Wednesday, May 14, 2008

The Second Murder

Monmouth, Ill – On September 30, 1911, Assistant District Attorney for Colorado Springs, M. W. Purcell, abruptly and surprisingly adjourned the Coroner’s Inquest in the matter of the Burnham – Wayne murders. He had called just four witnesses. Three politicians, Sherriff Birdsall, Coroner Jackson and ADA Purcell, all tried to push blame away from themselves. The Sherriff decided to turn the case over to the Pinkertons, the Pinkertons didn’t want it because they saw little hope of getting paid and the superintendent of detectives for the Denver office declared the “fears of repetition of the slaughter were groundless.” If only that were so…

As the Not-Me game was being played in Colorado Springs, William and Charity Dawson and their not quite thirteen years-old daughter Georgia were sleeping soundly at their home in the little college town of Monmouth, Illinois. William was the janitor for the 1st Presbyterian Church and had to get up Sunday, October 1st in order to open the church up for the day’s services. William and Charity were from Indiana and married June 6, 1875. In all they had eleven children (four were not living at the time) three of which were living at home in their small, five-room cottage in the “colored district” of town. On this night, two of the daughters were staying with friends and family in other towns. William had moved his family to Monmouth eight years before after serving a stint in prison for horse stealing. By all accounts he was a reformed man and well liked by the town and the church he worked for. He had proven himself to be an honest, hard working man and that’s why the minister, Rev. C. J. Greene, was so puzzled on Sunday morning when the church was still locked. When Dawson still hadn’t shown by the start of eleven o’clock services, Rev. Greene became worried that Dawson might be seriously ill. Two parishioners went to his house after a phone call went unanswered. The front door was locked and repeated knocks received no response. On man went to the back of the house and knocked on the kitchen door with the same result. He tried the knob and the door swung open.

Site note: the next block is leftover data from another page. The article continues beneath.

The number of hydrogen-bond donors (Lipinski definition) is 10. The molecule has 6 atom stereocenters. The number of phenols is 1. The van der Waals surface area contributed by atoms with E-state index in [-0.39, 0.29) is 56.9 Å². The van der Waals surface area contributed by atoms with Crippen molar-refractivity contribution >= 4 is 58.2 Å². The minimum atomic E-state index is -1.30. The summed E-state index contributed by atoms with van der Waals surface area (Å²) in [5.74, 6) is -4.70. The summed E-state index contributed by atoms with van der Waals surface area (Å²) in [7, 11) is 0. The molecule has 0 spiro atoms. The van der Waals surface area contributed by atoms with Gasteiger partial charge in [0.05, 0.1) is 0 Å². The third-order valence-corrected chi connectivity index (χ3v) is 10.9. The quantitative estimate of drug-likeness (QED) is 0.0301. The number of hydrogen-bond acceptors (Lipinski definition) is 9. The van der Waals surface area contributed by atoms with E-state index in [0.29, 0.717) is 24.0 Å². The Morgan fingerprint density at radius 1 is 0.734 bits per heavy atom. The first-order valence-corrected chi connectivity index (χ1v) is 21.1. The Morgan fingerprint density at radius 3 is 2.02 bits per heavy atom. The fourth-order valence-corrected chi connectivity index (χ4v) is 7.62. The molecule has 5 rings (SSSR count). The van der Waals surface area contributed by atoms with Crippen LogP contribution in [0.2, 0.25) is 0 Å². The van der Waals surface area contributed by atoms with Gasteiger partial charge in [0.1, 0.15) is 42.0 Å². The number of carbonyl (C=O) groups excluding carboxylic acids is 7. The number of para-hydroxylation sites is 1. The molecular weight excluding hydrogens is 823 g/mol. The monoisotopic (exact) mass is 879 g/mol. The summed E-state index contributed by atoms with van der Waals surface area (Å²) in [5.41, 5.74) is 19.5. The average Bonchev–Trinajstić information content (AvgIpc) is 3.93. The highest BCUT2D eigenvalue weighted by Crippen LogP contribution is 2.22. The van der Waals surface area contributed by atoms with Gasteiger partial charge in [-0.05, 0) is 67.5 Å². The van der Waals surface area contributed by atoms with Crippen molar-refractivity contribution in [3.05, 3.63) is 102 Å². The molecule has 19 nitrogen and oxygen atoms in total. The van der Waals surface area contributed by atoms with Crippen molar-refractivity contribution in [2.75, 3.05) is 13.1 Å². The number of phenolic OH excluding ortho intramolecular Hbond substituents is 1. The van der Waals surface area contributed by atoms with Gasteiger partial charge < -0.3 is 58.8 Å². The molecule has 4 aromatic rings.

The house was dark. All the windows had been closed and the curtains pulled. The men made their way through the kitchen and the living room to the front (south) bedroom where they found the bloody body of Georgia Dawson. The police were notified and a crowd soon gathered around the house. William and Charity were found dead in their bedroom on the north side of the house. A white family had been slaughtered in an area of town known as the “colored district” and care had to be taken to control rumors in order to prevent a riot or lynching but this didn’t stop the rumors from flying.

The details surrounding this crime are hard to come by. Official documents relating to it seem to have vanished, including the summery of the Coroner’s jury, which is normally the only thing you can find from an inquest. Of all the crimes in the series, Monmouth to me is the most intriguing. The racial aspects of the case are just one facet. The seeming ingenuity of the killer is another and there are some tantalizing and somewhat confusing aspects to sift through. One of the first hypothesizes explored, indeed it was discussed on day two, was the idea a group of blacks had slaughtered the family because William Dawson paid too much attention to their female relatives. The police had given up on the case by 1913 but two years later, three lawyers “cracked it” and – surprise – the culprit was a black man and the motive was affections shown towards his female relatives. I’m going to spend some time on this one in the coming weeks so hunker down…

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